When I heard about this concept, my first question was: How invisible will the new storage be? Will it simply double the iPhone’s capacity so that your routine doesn’t change at all except that you have much more space? Or will the new storage be separate? Will it be like having an external hard drive attached to your phone so you wind up with two pools of storage?

It turns out that Mophie has adopted the second approach. There are, no doubt, technical reasons why it couldn’t unify the two pools of space, but it’s too bad. It means that you can’t even see what’s stored in your new locker without opening a special app, called Space.

This app offers icons for sub-apps called Music, Videos and Gallery (which houses photos and videos). Each lets you work with that kind of file as it sits on your Space Pack.

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So suppose you’ve stored some movies on the Space Pack to watch during a flight. To play them back, you’d open the Space app, then the Videos sub-app; they don’t show up in the iPhone’s built-in Videos app. The songs and photos on your Space Pack don’t show up in the iPhone’s built-in Music and Photos app, either.

In effect, you’re carrying two phones in one. You can copy photos between your two storage buckets, but other kinds of files stay only on one “side” of your phone or the other. And it’s up to you to remember which half contains which files.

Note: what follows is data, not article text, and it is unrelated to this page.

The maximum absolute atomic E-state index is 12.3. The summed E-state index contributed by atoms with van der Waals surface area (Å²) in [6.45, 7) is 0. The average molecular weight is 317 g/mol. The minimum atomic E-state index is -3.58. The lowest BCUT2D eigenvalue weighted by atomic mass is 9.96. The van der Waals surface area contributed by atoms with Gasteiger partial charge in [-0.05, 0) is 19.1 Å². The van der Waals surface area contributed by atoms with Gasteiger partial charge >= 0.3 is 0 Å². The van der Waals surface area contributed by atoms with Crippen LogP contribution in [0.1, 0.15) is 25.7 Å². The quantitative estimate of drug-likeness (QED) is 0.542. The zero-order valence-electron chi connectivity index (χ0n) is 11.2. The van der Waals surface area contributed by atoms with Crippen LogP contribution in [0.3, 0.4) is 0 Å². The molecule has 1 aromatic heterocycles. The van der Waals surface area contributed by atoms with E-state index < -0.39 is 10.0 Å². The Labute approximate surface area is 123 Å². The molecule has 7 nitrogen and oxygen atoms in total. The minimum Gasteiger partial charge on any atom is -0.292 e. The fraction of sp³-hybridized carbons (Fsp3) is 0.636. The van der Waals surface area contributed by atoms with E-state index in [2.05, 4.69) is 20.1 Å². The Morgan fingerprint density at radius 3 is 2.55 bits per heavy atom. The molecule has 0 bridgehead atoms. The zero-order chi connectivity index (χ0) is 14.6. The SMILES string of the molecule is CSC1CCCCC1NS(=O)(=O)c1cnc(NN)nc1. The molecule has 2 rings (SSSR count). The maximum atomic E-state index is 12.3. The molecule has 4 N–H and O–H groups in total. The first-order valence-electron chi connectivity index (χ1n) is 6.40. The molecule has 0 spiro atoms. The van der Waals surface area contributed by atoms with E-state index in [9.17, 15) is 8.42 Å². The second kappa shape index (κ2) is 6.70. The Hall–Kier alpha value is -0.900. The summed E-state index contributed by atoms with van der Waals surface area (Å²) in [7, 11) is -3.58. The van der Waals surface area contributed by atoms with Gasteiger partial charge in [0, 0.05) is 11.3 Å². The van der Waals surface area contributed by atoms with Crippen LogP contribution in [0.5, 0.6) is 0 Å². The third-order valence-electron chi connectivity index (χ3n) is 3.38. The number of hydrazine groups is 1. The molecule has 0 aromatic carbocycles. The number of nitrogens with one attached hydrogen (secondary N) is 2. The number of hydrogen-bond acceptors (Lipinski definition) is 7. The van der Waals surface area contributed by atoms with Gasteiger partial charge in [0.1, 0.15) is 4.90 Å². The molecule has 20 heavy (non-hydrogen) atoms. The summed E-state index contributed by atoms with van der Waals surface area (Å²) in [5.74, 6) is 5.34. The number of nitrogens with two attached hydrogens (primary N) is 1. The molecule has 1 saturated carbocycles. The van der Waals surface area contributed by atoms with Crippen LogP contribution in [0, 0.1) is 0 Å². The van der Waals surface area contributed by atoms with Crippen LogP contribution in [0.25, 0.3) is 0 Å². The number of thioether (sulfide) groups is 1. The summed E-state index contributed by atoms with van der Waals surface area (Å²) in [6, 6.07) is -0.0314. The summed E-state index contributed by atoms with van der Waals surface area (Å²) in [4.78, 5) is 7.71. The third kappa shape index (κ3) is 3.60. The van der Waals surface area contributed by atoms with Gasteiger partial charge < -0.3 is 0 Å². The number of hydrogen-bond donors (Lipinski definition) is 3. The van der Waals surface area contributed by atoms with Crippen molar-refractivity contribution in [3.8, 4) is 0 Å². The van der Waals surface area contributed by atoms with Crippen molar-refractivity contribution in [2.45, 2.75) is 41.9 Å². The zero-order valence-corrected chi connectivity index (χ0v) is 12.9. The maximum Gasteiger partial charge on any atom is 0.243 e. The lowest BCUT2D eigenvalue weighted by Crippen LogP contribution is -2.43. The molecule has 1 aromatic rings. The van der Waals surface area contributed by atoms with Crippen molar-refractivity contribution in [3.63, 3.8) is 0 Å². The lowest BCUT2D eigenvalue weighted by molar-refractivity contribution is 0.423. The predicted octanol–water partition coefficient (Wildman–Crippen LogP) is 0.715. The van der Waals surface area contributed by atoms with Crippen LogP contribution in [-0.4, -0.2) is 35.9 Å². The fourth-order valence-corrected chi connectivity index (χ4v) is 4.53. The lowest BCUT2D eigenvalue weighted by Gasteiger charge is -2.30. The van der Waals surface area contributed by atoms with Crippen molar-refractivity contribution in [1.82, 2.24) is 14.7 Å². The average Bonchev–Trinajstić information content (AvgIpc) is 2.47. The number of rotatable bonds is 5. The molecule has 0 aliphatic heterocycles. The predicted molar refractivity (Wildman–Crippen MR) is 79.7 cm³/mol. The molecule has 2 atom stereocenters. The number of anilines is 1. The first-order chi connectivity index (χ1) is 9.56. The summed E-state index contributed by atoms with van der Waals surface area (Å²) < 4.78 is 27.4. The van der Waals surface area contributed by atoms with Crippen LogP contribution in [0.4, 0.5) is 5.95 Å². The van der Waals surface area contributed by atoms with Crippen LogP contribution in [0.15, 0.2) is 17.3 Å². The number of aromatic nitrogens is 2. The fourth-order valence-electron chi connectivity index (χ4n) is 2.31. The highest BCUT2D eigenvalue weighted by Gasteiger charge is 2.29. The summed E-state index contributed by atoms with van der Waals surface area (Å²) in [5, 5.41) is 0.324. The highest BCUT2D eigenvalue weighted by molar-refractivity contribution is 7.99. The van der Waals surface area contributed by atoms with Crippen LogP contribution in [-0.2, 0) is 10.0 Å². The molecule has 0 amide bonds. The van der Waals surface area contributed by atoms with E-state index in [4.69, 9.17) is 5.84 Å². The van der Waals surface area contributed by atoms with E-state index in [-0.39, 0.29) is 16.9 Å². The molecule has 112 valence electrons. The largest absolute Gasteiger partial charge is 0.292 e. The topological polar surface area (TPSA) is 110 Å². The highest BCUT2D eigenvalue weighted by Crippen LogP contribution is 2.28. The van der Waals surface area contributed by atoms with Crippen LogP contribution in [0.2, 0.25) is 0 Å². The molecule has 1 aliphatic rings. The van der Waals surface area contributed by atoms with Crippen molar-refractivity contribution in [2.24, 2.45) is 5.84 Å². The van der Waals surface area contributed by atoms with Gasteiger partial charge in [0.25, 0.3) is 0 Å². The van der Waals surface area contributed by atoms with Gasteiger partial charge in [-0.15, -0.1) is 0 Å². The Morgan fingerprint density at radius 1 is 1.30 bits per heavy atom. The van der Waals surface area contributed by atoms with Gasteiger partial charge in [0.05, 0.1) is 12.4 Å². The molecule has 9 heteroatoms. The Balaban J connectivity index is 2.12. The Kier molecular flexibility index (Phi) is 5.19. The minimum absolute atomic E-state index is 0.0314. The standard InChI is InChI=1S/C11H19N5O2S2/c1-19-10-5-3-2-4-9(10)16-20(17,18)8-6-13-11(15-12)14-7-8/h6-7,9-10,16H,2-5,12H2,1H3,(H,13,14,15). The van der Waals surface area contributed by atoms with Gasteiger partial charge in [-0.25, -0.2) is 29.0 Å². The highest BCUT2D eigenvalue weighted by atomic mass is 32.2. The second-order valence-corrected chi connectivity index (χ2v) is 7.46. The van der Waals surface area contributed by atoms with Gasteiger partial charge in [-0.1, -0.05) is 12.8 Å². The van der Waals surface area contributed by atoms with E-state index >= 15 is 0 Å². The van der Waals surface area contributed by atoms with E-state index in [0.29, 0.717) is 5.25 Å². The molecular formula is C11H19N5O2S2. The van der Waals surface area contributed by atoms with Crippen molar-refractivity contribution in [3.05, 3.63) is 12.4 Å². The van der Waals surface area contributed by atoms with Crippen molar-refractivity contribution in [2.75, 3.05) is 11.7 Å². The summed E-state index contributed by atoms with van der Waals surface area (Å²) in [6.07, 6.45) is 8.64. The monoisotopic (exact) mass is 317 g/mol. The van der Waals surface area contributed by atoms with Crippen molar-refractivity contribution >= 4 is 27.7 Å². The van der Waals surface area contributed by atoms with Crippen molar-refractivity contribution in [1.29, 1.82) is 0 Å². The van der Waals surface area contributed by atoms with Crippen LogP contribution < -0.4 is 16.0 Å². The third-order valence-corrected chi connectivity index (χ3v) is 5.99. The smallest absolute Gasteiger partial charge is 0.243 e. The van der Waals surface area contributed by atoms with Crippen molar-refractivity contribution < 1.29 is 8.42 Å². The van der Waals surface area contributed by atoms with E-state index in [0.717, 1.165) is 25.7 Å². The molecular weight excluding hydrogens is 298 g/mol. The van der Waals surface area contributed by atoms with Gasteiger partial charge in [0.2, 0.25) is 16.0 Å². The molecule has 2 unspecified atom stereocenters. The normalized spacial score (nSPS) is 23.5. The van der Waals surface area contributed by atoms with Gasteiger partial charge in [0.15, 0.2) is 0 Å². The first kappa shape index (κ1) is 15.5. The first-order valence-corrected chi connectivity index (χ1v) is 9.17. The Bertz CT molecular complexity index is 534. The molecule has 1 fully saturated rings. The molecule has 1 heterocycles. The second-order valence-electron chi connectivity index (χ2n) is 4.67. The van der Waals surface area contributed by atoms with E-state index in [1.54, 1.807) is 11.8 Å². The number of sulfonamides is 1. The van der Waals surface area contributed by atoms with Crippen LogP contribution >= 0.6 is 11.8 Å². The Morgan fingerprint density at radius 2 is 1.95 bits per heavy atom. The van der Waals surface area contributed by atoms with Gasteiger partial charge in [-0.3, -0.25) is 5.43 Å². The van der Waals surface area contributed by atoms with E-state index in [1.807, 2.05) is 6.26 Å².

The other problem with this approach is that the sub-apps for music, videos and photos aren’t as full-featured as the iPhone’s built-in ones. In the Photos app, you can view or send photos, but you can’t edit them. You can take pictures and videos, but it’s not Apple’s built-in app, so you can’t shoot panoramas, capture slow-mo videos or apply filters.

In the Music app, you can play your songs and view lists of artists, albums or songs; but there’s no Radio, no More button to view categories like genre, no playlists. In the Videos app, you can play your movies, but there are no captions, and you can’t zoom the picture to eliminate letterbox bars, as you can in the phone’s built-in Videos app.